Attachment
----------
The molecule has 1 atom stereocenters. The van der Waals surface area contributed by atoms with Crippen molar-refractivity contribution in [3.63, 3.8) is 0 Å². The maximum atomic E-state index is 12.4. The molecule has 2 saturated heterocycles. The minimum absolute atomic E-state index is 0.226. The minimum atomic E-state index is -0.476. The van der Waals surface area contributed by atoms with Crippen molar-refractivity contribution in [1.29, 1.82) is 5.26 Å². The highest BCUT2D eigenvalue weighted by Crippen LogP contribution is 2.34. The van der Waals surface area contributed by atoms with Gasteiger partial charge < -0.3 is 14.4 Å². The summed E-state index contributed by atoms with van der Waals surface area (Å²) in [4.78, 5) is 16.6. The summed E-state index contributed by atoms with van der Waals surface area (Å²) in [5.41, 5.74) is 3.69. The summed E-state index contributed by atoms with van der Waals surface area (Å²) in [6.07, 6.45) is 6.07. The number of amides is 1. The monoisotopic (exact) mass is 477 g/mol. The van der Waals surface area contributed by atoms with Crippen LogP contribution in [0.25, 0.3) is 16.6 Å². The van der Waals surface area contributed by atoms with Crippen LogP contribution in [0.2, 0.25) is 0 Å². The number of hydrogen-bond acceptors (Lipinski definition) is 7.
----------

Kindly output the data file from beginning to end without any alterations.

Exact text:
The molecule has 1 atom stereocenters. The van der Waals surface area contributed by atoms with Crippen molar-refractivity contribution in [3.63, 3.8) is 0 Å². The maximum atomic E-state index is 12.4. The molecule has 2 saturated heterocycles. The minimum absolute atomic E-state index is 0.226. The minimum atomic E-state index is -0.476. The van der Waals surface area contributed by atoms with Crippen molar-refractivity contribution in [1.29, 1.82) is 5.26 Å². The highest BCUT2D eigenvalue weighted by Crippen LogP contribution is 2.34. The van der Waals surface area contributed by atoms with Gasteiger partial charge < -0.3 is 14.4 Å². The summed E-state index contributed by atoms with van der Waals surface area (Å²) in [4.78, 5) is 16.6. The summed E-state index contributed by atoms with van der Waals surface area (Å²) in [5.41, 5.74) is 3.69. The summed E-state index contributed by atoms with van der Waals surface area (Å²) in [6.07, 6.45) is 6.07. The number of amides is 1. The monoisotopic (exact) mass is 477 g/mol. The van der Waals surface area contributed by atoms with Crippen LogP contribution in [0.25, 0.3) is 16.6 Å². The van der Waals surface area contributed by atoms with Crippen LogP contribution in [0.2, 0.25) is 0 Å². The number of hydrogen-bond acceptors (Lipinski definition) is 7.